Through its website, the Russian banking regulator unveiled the central bank digital currency (CBDC) logo, characterized by the universal symbol of the ruble in a circle. The central bank’s announcement provided four color schemes for entities keen on promoting the digital ruble.
“The coral-scarlet shade is the most important color in the communication of the digital ruble of the Bank of Russia,” read the announcement. “This color is used as the main background color for the logo, as well as the main background color for various information and promotional materials, souvenirs, etc.”
Alongside the brand identity, the Bank of Russia disclosed the commission fees for using the CBDC. Currently, users of the digital ruble will not be charged commission fees until the end of 2024.
Starting in 2025, business-to-business transactions involving the digital ruble will have a 15 rubles ($0.16) charge, while individuals will only have a 0.3% charge of the total value of the transaction. According to the new scheme of fees, transactions for civil services will incur only a 0.2% charge, while those for commercial entities will cost 0.3%.
Russia is gearing up for its CBDC pilot following the passage of a legal framework at the end of July. The central bank was forced to postpone the CBDC experiments in April over the failure of the legislature to roll out the legal framework, but things appear to be gathering steam.
Critics point to the absence of the word “privacy” in the newly minted legal framework for the CBDCs as proof that citizens may be coerced into using the offering. However, Russia says it will not force the digital ruble on citizens, noting that it will be purely a matter of choice.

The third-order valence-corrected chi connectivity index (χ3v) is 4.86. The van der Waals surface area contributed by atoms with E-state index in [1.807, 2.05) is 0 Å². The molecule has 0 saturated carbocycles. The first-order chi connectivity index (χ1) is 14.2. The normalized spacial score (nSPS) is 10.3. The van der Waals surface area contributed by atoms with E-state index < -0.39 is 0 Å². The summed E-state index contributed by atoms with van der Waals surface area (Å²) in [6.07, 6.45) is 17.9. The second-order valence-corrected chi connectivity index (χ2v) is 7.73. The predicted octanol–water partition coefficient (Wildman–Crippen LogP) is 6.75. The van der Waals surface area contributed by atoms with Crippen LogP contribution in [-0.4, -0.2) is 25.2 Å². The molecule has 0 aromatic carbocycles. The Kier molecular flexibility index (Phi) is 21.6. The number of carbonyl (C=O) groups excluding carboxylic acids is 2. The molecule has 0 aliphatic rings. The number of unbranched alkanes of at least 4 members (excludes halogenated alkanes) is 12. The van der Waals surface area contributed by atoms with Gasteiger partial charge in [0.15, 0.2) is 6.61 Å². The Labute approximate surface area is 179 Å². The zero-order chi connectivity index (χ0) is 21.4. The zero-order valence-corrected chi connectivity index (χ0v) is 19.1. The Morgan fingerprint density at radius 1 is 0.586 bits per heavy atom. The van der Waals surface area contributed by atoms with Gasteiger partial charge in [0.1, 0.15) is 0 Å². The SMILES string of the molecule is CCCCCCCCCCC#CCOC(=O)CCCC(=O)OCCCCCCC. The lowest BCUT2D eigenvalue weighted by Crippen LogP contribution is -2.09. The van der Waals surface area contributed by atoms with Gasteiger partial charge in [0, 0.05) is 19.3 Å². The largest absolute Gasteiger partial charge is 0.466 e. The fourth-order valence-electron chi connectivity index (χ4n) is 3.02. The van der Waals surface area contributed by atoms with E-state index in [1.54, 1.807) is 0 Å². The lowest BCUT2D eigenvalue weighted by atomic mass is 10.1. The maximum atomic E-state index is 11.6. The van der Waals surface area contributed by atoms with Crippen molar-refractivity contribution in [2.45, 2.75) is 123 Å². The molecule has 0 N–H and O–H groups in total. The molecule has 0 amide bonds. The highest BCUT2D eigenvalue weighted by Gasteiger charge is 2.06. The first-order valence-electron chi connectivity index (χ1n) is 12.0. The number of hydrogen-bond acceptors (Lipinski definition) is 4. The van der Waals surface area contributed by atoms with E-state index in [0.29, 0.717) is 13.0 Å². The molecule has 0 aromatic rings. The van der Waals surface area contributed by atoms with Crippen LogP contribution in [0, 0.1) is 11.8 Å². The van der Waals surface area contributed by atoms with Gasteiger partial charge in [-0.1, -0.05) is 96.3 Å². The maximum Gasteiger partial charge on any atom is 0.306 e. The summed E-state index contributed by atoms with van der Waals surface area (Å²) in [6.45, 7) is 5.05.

“This is an absolutely voluntary use,” Elvira Nabiullina, chairman of the Bank of Russia, said. “This is an additional opportunity for people.”
Russia’s banking regulator may roll out incentives for citizens that use the digital ruble, with stakeholders noting that the CBDC’s inherent features are enough incentive to drive adoption rates. They point to settlement speed, low transaction costs, transparency, and higher deposit protections offered by the government as reasons for residents to pivot to CBDCs.
Cross-border transactions driving CBDC studies
A large chunk of Russia’s CBDC push hinges on the need to circumvent financial sanctions imposed by Western governments after it invaded Ukraine. The removal of large Russian banks from the SWIFT platform forced the government to explore alternative measures—including stablecoins, digital currencies, and CBDCs.
After months of exploration, the central bank and the Ministry of Finance have reached a consensus on using CBDC to lessen the effect of the sanctions.
“The main thing is to have agreements between two or more countries,” Olga Skorobogatova, First Deputy Governor of the Bank of Russia, said. “If there are such agreements, then the integration of digital currencies can really replace SWIFT because payments and information on them will take place in a completely different settlement infrastructure than now.”
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